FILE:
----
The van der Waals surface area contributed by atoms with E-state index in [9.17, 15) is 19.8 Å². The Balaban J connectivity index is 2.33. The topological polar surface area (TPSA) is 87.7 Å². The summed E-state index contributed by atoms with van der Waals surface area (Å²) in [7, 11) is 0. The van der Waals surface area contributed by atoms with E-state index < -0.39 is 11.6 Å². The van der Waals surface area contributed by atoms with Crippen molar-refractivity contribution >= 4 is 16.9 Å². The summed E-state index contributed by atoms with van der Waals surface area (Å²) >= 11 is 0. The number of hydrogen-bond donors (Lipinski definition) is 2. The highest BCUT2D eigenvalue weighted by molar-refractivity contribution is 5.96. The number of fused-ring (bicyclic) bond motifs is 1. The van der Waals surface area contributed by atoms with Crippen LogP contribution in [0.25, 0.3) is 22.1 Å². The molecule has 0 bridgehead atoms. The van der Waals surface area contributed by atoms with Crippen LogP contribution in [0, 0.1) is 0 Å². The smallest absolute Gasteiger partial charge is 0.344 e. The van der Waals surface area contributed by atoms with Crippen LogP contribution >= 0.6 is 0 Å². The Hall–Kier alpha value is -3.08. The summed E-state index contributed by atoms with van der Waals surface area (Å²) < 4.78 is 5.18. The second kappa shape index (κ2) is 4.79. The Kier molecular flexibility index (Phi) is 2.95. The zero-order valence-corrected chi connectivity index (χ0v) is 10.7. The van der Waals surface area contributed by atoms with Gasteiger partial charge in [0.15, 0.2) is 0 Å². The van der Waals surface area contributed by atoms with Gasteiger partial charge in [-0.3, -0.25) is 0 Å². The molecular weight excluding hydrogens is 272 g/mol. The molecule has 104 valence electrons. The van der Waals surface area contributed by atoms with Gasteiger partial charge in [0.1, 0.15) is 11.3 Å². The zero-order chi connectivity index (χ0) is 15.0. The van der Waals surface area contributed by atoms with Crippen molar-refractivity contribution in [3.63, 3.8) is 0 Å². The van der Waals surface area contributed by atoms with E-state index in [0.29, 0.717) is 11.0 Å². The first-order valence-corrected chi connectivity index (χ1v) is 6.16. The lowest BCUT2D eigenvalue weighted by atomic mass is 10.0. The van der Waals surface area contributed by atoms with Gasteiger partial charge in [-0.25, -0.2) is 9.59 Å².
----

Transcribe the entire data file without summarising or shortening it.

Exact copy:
The van der Waals surface area contributed by atoms with E-state index in [9.17, 15) is 19.8 Å². The Balaban J connectivity index is 2.33. The topological polar surface area (TPSA) is 87.7 Å². The summed E-state index contributed by atoms with van der Waals surface area (Å²) in [7, 11) is 0. The van der Waals surface area contributed by atoms with E-state index < -0.39 is 11.6 Å². The van der Waals surface area contributed by atoms with Crippen molar-refractivity contribution >= 4 is 16.9 Å². The summed E-state index contributed by atoms with van der Waals surface area (Å²) >= 11 is 0. The number of hydrogen-bond donors (Lipinski definition) is 2. The highest BCUT2D eigenvalue weighted by molar-refractivity contribution is 5.96. The number of fused-ring (bicyclic) bond motifs is 1. The van der Waals surface area contributed by atoms with Crippen LogP contribution in [0.25, 0.3) is 22.1 Å². The molecule has 0 bridgehead atoms. The van der Waals surface area contributed by atoms with Crippen LogP contribution in [0, 0.1) is 0 Å². The smallest absolute Gasteiger partial charge is 0.344 e. The van der Waals surface area contributed by atoms with Crippen LogP contribution >= 0.6 is 0 Å². The Hall–Kier alpha value is -3.08. The summed E-state index contributed by atoms with van der Waals surface area (Å²) < 4.78 is 5.18. The second kappa shape index (κ2) is 4.79. The Kier molecular flexibility index (Phi) is 2.95. The zero-order valence-corrected chi connectivity index (χ0v) is 10.7. The van der Waals surface area contributed by atoms with Gasteiger partial charge in [0.15, 0.2) is 0 Å². The van der Waals surface area contributed by atoms with Gasteiger partial charge in [-0.3, -0.25) is 0 Å². The molecular weight excluding hydrogens is 272 g/mol. The molecule has 104 valence electrons. The van der Waals surface area contributed by atoms with Gasteiger partial charge in [0.1, 0.15) is 11.3 Å². The zero-order chi connectivity index (χ0) is 15.0. The van der Waals surface area contributed by atoms with Crippen molar-refractivity contribution in [3.63, 3.8) is 0 Å². The van der Waals surface area contributed by atoms with E-state index in [0.29, 0.717) is 11.0 Å². The first-order valence-corrected chi connectivity index (χ1v) is 6.16. The lowest BCUT2D eigenvalue weighted by atomic mass is 10.0. The van der Waals surface area contributed by atoms with Gasteiger partial charge in [-0.25, -0.2) is 9.59 Å².